1 Answer | Add Yours
Each of these cases is kind of weird in biology. Let's deconstruct each of the terms and figure out whether or not they require intramembranous channels.
Straight-up diffusion is just the random movement of molecules from one area to another going to where concentration is lowest. For example, you put a dollop of red dye into a clear glass of water, and that red dye ends up spreading over time on its own through the whole glass. Diffusion describes that process, that random movement of molecules to achieve an even mixture. In cells, diffusion across membranes only occurs with small lipids like miceles. It's really as if the membrane isn't even there! However, the main thing we see with that process is that they travel across the membrane on their own! This does not require proteins by default.
Facilitated diffusion, on the other hand, gives it away in its name. Something is "facilitating" the molecule's movement across a membrane. What facilitates the movement? A protein channel. This sort of channel is important in ion and glucose transport in the body, especially, because polar and large molecules have a tough time traversing the nonpolar zone inside the cells' membranes. However, don't mix this up with active transport. Facilitated diffusion only allows movement down the concentration gradient!
Active transport gives away the answer just as easily as facilitated diffusion! Something is "actively transporting" molecules or ions from one side to another. Active transport systems are often called "pumps" because they use energy to pump molecules against their concentration gradient (this is kind of the opposite of diffusion). There are a couple types of active transport, primary and secondary, and they all use channels. Primary is when the protein, itself, uses ATP or some other energy source to directly pump ions agains a gradient (Na-K pump, H-K pump, etc.). Secondary is when you have a "pump" on one side creating a sort of "vacuum" on the inside of the cell to draw in ions and molecules from the other side. For example, the sodium-glucose cotransporter in your intestine is able to move glucose into the cell (against the gradient, so not diffusion) because of the low concentration of sodium ions created by the Na-K pump on the other side of the cell. Take away message? LOTS OF PROTEIN CHANNELS HERE.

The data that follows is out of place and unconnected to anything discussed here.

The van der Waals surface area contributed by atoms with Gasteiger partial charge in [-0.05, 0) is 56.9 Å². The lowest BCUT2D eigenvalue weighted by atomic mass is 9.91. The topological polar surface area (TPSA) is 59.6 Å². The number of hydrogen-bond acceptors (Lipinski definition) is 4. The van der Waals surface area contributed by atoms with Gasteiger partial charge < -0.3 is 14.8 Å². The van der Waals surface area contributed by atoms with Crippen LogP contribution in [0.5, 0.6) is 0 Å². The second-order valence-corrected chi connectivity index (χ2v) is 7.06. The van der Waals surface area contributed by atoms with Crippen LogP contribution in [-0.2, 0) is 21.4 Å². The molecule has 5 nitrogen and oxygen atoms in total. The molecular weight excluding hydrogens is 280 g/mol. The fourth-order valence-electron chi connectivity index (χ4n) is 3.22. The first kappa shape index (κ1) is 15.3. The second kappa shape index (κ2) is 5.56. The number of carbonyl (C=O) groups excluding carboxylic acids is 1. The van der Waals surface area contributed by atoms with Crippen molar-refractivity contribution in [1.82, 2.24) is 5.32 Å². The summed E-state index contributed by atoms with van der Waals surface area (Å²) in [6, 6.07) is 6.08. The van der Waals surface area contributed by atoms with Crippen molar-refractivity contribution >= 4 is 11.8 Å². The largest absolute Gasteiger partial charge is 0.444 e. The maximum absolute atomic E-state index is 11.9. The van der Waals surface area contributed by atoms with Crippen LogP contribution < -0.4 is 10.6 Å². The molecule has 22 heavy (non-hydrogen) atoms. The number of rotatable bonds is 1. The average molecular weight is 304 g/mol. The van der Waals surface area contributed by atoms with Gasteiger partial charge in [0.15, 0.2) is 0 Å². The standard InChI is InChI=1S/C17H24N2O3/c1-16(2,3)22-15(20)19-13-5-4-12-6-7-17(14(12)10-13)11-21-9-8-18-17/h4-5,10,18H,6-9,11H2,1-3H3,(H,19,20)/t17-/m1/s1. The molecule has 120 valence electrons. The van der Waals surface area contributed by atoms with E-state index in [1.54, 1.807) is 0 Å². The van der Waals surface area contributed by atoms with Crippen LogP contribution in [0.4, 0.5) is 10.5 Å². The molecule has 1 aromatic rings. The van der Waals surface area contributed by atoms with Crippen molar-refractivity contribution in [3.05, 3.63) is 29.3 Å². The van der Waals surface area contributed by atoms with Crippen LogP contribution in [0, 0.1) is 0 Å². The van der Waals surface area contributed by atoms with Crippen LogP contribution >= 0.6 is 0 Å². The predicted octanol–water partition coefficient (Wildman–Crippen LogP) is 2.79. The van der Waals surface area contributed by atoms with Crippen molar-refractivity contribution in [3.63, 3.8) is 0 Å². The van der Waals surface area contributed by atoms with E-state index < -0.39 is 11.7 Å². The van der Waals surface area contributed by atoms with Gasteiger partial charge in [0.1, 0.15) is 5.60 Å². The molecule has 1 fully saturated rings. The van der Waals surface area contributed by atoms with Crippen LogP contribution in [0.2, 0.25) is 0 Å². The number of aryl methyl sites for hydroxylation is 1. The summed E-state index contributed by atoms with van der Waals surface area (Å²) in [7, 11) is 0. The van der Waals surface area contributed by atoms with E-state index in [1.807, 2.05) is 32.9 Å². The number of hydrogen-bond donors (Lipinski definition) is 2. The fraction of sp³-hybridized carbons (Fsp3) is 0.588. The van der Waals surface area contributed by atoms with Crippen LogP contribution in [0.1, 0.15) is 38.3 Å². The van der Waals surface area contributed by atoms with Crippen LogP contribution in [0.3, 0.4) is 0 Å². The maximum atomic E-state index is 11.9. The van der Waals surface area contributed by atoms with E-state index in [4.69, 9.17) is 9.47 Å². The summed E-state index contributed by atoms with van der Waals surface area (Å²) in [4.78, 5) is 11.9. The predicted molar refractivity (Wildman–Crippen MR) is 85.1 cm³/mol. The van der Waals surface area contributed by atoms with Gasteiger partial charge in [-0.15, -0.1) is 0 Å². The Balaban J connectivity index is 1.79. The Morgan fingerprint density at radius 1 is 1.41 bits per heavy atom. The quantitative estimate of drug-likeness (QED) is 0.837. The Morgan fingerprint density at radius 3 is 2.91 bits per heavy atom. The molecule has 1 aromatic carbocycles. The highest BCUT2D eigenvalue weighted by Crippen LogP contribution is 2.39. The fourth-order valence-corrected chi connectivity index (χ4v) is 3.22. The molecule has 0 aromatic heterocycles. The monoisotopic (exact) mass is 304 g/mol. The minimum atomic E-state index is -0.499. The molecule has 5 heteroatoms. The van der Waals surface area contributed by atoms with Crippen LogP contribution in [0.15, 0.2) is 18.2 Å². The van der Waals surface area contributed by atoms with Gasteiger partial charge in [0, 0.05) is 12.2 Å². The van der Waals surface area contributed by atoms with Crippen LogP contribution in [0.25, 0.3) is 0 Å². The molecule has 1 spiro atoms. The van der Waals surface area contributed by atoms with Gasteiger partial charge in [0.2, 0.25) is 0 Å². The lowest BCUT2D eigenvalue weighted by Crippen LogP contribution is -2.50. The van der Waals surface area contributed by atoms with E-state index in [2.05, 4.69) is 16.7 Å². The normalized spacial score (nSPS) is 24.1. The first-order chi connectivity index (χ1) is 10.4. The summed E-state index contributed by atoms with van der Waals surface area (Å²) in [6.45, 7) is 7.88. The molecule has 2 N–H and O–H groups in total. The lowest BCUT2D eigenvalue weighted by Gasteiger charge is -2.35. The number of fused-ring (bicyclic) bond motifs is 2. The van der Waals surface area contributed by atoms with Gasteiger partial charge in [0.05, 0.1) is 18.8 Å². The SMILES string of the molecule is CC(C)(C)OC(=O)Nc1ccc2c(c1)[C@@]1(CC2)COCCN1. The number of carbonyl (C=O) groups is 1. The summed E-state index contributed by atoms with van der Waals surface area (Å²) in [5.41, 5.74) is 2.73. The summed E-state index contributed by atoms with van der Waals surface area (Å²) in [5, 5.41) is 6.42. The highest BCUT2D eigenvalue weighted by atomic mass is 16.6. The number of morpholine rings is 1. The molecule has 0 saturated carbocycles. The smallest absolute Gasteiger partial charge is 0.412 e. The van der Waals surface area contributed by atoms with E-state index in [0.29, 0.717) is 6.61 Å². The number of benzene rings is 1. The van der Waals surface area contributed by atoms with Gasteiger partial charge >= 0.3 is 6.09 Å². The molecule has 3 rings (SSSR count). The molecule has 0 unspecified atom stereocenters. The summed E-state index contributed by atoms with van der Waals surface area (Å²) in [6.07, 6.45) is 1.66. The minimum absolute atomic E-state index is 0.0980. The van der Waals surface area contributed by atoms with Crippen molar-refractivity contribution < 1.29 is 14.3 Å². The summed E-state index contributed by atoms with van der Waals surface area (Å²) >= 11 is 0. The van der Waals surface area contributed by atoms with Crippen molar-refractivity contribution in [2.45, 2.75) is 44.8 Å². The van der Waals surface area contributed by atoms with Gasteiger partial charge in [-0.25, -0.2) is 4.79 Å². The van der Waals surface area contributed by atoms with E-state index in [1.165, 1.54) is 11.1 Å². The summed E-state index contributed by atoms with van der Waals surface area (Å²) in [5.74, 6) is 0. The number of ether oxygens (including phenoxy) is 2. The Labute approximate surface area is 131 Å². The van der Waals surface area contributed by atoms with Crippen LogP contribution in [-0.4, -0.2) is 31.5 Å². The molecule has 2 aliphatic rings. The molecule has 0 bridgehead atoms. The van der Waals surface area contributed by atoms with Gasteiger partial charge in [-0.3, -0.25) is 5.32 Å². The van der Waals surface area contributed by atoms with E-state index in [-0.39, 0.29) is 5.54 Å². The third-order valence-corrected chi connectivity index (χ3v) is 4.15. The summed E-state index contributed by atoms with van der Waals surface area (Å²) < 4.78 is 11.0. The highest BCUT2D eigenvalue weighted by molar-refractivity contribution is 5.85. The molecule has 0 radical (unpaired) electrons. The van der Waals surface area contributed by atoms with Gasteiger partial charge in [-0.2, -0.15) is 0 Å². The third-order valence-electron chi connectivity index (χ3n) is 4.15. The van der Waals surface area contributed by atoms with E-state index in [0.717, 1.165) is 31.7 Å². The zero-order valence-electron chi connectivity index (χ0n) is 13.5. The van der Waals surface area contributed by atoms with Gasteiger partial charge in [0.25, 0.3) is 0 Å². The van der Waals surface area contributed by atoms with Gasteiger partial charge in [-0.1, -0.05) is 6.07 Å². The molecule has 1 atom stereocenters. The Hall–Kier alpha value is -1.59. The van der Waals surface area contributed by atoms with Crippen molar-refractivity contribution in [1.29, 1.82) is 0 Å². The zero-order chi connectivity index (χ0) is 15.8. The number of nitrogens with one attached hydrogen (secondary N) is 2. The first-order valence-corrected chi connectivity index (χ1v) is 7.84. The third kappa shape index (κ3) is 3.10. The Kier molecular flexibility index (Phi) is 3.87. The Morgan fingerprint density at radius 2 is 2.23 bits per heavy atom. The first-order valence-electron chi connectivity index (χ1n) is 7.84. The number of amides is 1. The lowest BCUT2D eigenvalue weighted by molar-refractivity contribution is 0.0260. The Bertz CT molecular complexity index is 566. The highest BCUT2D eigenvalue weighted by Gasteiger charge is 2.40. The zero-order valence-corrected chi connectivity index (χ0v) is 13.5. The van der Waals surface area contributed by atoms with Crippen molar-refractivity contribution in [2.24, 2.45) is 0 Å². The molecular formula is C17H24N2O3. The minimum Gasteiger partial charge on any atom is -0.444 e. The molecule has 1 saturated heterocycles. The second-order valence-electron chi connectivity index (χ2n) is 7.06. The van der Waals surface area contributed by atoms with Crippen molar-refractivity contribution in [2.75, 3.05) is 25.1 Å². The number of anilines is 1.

Finally, osmosis. Osmosis is pretty tricky because of what's going on with it. It is the process by which water moves from areas with low solute concentration to areas of high solute concentration. You could see it as the "diffusion" of water. For example, if you had two glasses of water, one pure and the other very salty, and you let water flow, but not salt, the water would flow into the glass with the salt inside to balance out the concentrations on both sides. Now, you may have seen the pictures of red blood cells exploding or shrinking, and some of this is, in fact, water moving in or out of the cell without any help. However, osmosis also occurs through little channels called aquaporins, which are transport proteins for water only. So how does osmosis occur? With and without membrane proteins!
We’ve answered 334,107 questions. We can answer yours, too.Ask a question